I thought I’d share my experience installing a ZJ Beny EV charger. This is by far one of the best value ‘smart’ EV chargers available at only $675, including the CT clamp.
Overall, the charger appears to be well made and comes with all the accessories to enable load-balancing using the DLB box.
One frustrating thing is that the PV (solar) load-balancing feature requires a different Solar DLB Box, as the standard DLB which comes with the unit is non-directional and only works with basic load-balancing. I’m in the process of ordering the solar DLB unit.
The plastic front cover is quite thin and just snaps on, but it looks great once installed.
I’m still waiting for my EV to arrive (BYD Atto 3), so haven’t actually had a chance to test it yet. Stay tuned!
Are you able to check whether the OCPP server address is configurable (this would allow the use of a custom server/app rather than the ZJ Beny default).
The configuration for it probably requires navigation to the charger on the local network once the charger is connected to WiFi. If you can navigate to it by entering the ip address of the charger in your browser and report back you findings it would be much appreciated.
@Nef, I do not have the OCPP settings on my app. I have the smart DLB model (BCP-A2N-L).
OCPP is optional, so you have to order the specific model with this feature…
Thanks for the reply @Svarky
Yeah, I was wondering/hoping that the models with L at the end (which are more widely available) were actually just preconfigured P models with the OCPP server pointing to whatever ZJ BENY’s app uses.
Did you happen to see what comes up when navigating to the charger on your LAN through a web browser? (note: it probably doesn’t have 192.168.1.1 as its LAN IP address like the screeshots below show)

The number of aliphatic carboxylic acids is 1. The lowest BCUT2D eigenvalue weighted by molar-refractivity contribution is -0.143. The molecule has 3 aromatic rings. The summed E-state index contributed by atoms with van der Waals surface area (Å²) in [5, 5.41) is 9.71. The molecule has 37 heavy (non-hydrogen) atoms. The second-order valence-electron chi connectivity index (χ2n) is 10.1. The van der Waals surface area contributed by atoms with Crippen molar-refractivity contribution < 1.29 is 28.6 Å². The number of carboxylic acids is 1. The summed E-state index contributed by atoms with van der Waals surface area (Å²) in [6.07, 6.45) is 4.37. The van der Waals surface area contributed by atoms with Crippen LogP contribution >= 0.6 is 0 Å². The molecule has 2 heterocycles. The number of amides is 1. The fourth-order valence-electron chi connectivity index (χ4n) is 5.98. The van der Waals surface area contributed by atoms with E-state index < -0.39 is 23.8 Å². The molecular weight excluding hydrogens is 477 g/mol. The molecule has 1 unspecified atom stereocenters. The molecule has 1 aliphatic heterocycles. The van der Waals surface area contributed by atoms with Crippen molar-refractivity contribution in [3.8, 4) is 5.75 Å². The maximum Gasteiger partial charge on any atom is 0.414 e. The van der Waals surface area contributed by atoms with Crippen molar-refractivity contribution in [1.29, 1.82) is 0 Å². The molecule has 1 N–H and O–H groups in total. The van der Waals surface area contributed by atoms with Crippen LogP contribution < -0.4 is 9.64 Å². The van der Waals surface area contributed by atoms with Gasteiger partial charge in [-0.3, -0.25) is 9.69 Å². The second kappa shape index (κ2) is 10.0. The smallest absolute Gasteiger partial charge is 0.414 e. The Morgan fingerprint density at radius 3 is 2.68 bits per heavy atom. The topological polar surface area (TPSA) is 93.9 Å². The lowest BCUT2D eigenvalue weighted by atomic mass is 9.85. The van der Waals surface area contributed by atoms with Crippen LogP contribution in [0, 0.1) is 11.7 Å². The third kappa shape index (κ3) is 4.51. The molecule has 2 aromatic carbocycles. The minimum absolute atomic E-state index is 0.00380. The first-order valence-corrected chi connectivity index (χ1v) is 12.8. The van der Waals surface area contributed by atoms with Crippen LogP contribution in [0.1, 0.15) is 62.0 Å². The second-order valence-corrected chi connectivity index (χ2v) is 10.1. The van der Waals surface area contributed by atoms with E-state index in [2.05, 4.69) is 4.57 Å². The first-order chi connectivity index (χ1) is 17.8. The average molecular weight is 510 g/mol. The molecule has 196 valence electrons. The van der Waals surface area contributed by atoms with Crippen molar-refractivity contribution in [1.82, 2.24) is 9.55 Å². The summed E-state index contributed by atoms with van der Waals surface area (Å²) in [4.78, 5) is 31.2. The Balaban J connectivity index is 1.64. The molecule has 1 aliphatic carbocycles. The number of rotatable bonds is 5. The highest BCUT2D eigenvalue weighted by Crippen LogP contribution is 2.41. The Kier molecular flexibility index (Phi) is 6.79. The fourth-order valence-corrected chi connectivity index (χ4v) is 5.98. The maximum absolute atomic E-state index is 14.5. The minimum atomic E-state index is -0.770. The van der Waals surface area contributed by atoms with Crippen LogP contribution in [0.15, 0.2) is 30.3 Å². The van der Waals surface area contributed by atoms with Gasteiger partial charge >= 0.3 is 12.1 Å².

BTW, I’m also waiting on an ATTO 3!
Here’s the DLB box installed in the meterbox. As mentioned earlier, a separate (optional) Solar DLB box and additional CT clamp are required to enable the solar charging modes. The normal DLB box comes with one non-directional CT clamp and cannot be used to enable solar-only charging!
One bonus is that the DLB box is powered by the ethernet cable connected to the charger, so no power connection is required in the switchboard.
I’m not sure what the price of the Solar DLB box is yet?
Automating EV Charging with a Solar Array is actually the main reason why I’m so interested in OCPP compatibility.
By running an OCPP server on my network, I’ll be able to schedule charging and limit amps based upon solar production and whether the house batteries are full.
@Nef Unfortunately, I haven’t been able to find the charger on my LAN network. I’m not familiar with the OCPP protocol, but it sounds impressive and I’m keen to learn how to use it to manage solar charging.
@Svarky There’s a couple of options on how OCPP helps integrate ev charging with solar generation.
There are companies that run a service (eg. chargehq) that will pull data from compatible solar inverters and adjust you ev charger appropriately. In this case you would change the OCPP server address to that of the service provider.
My plan is to do the above through my existing home automation system, which already has access to my solar system. The home automation system (Home Assistant) has an OCPP server “addon”, which an EV Charger can be configured to point to if it supports OCPP.
Regarding seeing the Beny on your network, is the app able to see it? If it can then it should be on the network. The easiest way is probably to look at the connected clients list on your router.